news 2018


Life Sciences

Results 81 - 100 of 1515.

Astronomy / Space Science - Life Sciences - 05.12.2018
Pollution : New ammonia emission sources detected from space
Pollution : New ammonia emission sources detected from space
Paris, December 5, 2018 Researchers from the CNRS 1 and the Université Libre de Bruxelles (ULB) have prepared the first global map of the distribution of atmospheric ammonia (NH3) by analyzing measurements taken by satellites between 2008 and 2016. The IASI interferometer developed by the CNES allowed them to catalog more than 200 ammonia sources, two-thirds of which had never been identified before.

Life Sciences - Health - 05.12.2018
Whole-brain imaging of mice during behavior
In a study published in Neuron, researchers have demonstrated how functional ultrasound imaging can yield high-resolution, unbiased, brain-wide activity maps of behaving mice. These can lead to a brain-wide understanding of how brain activity relates to specific behavior - in healthy mice and in mouse models of neurologic or psychiatric diseases.

Environment - Life Sciences - 05.12.2018
Study solves mystery of how geckos walk on water
It's official, the humble gecko is the Maserati of reptiles. Despite being just a few centimetres long, the gecko is known for its superior acrobatic skills and ability to power through the most challenging terrain, such as, climbing the tallest trees and running across cold, slippery ice. Scientists have now cracked perhaps its most head-scratching talent of all: how it walks on water.

Health - Life Sciences - 05.12.2018
UC San Diego Researchers Develop Sensors to Detect and Measure Cancer’s Ability to Spread
The spread of invasive cancer cells from a tumor's original site to distant parts of the body is known as metastasis. It is the leading cause of death in people with cancer. In a paper published online in iScience , University of California San Diego School of Medicine researchers reported engineering sensors that can detect and measure the metastatic potential of single cancer cells.

Health - Life Sciences - 05.12.2018
Newly identified'T cells could play a role in cancer and other diseases
Newly identified’T cells could play a role in cancer and other diseases
Health + Behavior UCLA RESEARCH ALERT Duane Bates FINDINGS Researchers from the UCLA Jonsson Comprehensive Cancer Center and the La Jolla Institute of Immunology have identified a new type of T cell called a phospholipid-reactive T cell that is able to recognize phospholipids, the molecules that help form cells' outer membranes.

Life Sciences - Environment - 05.12.2018
A microbe’s membrane helps it survive extreme environments
Scientists discovered a protein that modifies a microbe's membrane and helps it survive in hot, acidic environments, proving a long-standing hypothesis that these structures have a protective effect. Facebook Twitter Email The microorganism Sulfolobus acidocaldarius lives in extreme environments, such as Emerald Hot Spring in Yellowstone National Park.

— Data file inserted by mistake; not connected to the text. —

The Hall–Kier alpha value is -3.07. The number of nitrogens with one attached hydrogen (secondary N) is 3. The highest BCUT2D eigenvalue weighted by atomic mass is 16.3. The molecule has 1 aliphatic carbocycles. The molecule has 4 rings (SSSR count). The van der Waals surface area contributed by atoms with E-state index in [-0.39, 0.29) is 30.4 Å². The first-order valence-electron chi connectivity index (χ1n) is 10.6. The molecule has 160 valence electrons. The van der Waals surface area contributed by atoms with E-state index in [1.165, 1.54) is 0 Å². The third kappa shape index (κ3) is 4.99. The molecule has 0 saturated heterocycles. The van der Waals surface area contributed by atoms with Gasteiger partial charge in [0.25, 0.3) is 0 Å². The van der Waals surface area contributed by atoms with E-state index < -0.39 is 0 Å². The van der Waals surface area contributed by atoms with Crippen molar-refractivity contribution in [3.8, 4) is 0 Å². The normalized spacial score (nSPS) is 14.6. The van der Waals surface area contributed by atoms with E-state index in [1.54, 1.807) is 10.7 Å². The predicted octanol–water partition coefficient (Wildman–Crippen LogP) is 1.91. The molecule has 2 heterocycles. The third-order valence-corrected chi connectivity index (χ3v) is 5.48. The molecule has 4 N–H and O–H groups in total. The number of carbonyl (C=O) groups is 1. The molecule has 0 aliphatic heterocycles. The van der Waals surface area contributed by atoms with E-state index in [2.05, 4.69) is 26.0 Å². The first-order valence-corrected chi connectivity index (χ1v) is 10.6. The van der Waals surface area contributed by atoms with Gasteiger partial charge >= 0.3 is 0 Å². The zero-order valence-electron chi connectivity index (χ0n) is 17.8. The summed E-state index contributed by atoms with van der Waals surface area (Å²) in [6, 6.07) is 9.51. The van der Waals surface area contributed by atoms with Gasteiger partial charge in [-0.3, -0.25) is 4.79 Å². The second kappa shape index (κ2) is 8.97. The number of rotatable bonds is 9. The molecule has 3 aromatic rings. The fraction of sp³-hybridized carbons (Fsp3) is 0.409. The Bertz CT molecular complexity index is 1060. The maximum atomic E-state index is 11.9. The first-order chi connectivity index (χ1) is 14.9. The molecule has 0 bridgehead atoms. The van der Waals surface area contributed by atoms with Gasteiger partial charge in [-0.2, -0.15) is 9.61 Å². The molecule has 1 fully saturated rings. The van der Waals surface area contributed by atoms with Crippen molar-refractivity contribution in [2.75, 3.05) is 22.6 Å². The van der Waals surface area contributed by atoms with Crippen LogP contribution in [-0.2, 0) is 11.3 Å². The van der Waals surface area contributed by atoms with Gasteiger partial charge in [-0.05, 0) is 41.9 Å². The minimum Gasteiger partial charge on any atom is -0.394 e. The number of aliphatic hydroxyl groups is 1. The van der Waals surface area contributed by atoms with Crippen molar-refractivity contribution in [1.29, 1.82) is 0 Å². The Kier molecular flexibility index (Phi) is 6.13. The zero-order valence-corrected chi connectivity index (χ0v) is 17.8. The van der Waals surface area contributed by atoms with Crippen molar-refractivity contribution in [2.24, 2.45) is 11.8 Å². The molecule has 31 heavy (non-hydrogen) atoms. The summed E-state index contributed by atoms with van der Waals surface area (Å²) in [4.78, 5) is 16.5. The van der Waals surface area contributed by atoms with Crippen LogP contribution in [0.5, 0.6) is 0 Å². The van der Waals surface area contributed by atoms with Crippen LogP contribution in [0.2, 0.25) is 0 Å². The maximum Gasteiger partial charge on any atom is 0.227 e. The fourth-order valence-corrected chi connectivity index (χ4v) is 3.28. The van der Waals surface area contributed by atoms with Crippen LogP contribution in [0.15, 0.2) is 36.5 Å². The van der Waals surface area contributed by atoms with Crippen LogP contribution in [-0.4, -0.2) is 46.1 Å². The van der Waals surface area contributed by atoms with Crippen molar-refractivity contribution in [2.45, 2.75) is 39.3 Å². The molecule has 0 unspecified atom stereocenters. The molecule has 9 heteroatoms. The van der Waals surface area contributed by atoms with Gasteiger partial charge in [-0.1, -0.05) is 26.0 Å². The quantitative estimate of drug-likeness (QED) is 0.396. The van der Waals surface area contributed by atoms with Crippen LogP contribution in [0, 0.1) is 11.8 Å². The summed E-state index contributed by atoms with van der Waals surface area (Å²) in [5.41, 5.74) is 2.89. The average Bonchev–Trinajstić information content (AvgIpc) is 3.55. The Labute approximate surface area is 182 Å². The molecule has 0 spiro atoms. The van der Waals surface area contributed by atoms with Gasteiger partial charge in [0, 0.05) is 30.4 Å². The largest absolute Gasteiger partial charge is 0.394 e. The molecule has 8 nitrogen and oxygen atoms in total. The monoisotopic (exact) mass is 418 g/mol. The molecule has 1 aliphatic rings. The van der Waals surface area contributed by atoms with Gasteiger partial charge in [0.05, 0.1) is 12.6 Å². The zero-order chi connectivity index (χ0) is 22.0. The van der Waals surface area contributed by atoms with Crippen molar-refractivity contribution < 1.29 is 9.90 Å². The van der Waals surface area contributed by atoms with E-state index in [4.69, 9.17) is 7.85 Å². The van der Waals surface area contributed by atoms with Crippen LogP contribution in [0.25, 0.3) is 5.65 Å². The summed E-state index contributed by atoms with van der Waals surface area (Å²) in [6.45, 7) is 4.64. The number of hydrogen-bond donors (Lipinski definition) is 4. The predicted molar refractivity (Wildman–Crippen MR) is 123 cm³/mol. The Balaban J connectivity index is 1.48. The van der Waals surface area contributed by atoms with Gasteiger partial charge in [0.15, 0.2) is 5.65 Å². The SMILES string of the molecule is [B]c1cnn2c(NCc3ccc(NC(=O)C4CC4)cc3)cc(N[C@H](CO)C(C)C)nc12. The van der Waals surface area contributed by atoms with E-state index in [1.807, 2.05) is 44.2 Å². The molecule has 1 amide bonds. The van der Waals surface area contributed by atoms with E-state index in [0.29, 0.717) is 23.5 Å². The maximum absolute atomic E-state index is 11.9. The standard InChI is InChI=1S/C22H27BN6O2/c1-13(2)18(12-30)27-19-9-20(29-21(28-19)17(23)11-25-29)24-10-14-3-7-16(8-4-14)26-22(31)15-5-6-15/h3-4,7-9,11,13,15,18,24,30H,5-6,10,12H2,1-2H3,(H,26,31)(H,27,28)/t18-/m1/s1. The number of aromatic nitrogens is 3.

Health - Life Sciences - 04.12.2018
Chopping unlocks new function in protein linked to dementia
Scientists have uncovered an unexpected new role for a protein that may underlie rare diseases. A protein, called p62, is chopped by molecular scissors to help cells realise that they are 'hungry', encouraging them to break down and consume old material in the cell. This helps them to stay healthy and fight off infection.

Life Sciences - Astronomy / Space Science - 04.12.2018
Scientist looks to space for possible treatment of some neurological diseases
Scientist looks to space for possible treatment of some neurological diseases
An experiment on the latest SpaceX launch will measure how microgravity affects the brain UCLA Health Sciences Media Relations Do astronauts' brains get bigger in space? The answer may be found in 10 small containers of human brain cells on board a SpaceX spacecraft that is scheduled for blast off Dec.

Life Sciences - 04.12.2018
Marmoset study gives insights into loss of pleasure in depression
Marmoset study gives insights into loss of pleasure in depression
'Anhedonia' (the loss of pleasure) is one of the key symptoms of depression. An important component of this symptom is an inability to feel excitement in anticipation of events; however the brain mechanisms underlying this phenomenon are poorly understood.

Life Sciences - Environment - 04.12.2018
Study counts the high cost of infidelity for swift parrots
Study counts the high cost of infidelity for swift parrots
Scientists at ANU have found a chronic shortage of females in a critically endangered parrot species has led to love triangles, sneaky sex on the side, increased fighting between males and fewer babies. The ratio of males to females among swift parrots was once roughly equal but it has increased over time to almost three to one, since the introduction of a tiny predator to Tasmania in the 1800s - the sugar glider.

Life Sciences - Health - 04.12.2018
Learning from Mistakes